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01.08.2010 | Research | Ausgabe 4/2010 Open Access

Critical Care 4/2010

Increased duration of mechanical ventilation is associated with decreased diaphragmatic force: a prospective observational study

Zeitschrift:
Critical Care > Ausgabe 4/2010
Autoren:
Greet Hermans, Anouk Agten, Dries Testelmans, Marc Decramer, Ghislaine Gayan-Ramirez
Wichtige Hinweise

Electronic supplementary material

The online version of this article (doi:10.​1186/​cc9094) contains supplementary material, which is available to authorized users.

Competing interests

The authors declare that they have no competing interests.

Authors' contributions

GH drafted the protocol, performed the measurements, analyzed the pressure tracings, obtained patient data, and drafted the manuscript. AA assisted in performing the measurements, obtained patient data, and revised the manuscript. DT assisted in performing the measurements and revised the manuscript. MD had a major impact on the interpretation of data and critical appraisal of the manuscript. GG-R assisted in performing the measurements, obtaining patient data, and had a major impact on the interpretation of data and critical appraisal of the manuscript.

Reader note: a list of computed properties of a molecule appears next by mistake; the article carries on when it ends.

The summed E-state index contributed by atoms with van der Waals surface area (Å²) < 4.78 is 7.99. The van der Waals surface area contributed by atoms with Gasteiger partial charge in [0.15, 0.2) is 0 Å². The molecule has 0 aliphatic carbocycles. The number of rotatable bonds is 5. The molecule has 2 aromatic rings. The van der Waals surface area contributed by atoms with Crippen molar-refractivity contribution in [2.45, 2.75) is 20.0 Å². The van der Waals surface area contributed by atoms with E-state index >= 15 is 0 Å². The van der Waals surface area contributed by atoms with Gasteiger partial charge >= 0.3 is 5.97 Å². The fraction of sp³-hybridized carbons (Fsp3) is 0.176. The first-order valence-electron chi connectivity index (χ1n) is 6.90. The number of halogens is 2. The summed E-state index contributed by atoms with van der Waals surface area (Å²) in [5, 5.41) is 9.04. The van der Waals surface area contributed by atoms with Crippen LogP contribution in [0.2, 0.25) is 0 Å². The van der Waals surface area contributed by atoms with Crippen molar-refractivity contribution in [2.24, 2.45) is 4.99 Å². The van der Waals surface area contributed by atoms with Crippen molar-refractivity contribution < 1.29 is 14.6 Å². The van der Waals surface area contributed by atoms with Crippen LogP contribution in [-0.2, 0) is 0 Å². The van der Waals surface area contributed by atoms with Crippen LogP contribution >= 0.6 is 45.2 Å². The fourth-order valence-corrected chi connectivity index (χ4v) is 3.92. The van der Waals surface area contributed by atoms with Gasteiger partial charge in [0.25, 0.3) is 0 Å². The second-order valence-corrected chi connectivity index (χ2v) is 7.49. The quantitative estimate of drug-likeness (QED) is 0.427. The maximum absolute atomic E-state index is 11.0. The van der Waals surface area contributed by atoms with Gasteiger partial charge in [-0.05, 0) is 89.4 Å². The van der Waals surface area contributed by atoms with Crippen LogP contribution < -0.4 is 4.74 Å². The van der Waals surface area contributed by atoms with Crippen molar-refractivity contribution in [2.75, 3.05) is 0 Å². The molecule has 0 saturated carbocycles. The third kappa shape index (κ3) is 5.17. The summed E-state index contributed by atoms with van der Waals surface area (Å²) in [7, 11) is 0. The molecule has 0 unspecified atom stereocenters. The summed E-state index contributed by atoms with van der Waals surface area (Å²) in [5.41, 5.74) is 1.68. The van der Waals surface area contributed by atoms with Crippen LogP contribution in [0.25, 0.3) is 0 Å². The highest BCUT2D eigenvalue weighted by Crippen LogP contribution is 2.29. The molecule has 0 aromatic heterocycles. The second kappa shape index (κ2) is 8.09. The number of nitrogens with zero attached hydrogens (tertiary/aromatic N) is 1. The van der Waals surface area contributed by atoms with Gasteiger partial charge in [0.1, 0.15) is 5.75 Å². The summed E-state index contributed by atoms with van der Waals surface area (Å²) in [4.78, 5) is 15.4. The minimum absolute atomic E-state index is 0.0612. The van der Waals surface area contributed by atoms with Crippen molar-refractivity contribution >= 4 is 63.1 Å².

Abstract

Introduction

Respiratory muscle weakness is an important risk factor for delayed weaning. Animal data show that mechanical ventilation itself can cause atrophy and weakness of the diaphragm, called ventilator-induced diaphragmatic dysfunction (VIDD). Transdiaphragmatic pressure after magnetic stimulation (TwPdi BAMPS) allows evaluation of diaphragm strength. We aimed to evaluate the repeatability of TwPdi BAMPS in critically ill, mechanically ventilated patients and to describe the relation between TwPdi and the duration of mechanical ventilation.

Methods

This was a prospective observational study in critically ill and mechanically ventilated patients, admitted to the medical intensive care unit of a university hospital. Nineteen measurements were made in a total of 10 patients at various intervals after starting mechanical ventilation. In seven patients, measurements were made on two or more occasions, with a minimum interval of 24 hours.

Results

The TwPdi was 11.5 ± 3.9 cm H2O (mean ± SD), indicating severe respiratory muscle weakness. The between-occasion coefficient of variation of TwPdi was 9.7%, comparable with data from healthy volunteers. Increasing duration of mechanical ventilation was associated with a logarithmic decline in TwPdi (R = 0.69; P = 0.038). This association was also found for cumulative time on pressure control (R = 0.71; P = 0.03) and pressure-support ventilation (P = 0.05; R = 0.66) separately, as well as for cumulative dose of propofol (R = 0.66; P = 0.05) and piritramide (R = 0.79; P = 0.01).

Conclusions

Duration of mechanical ventilation is associated with a logarithmic decline in diaphragmatic force, which is compatible with the concept of VIDD. The observed decline may also be due to other potentially contributing factors such as sedatives/analgesics, sepsis, or others.
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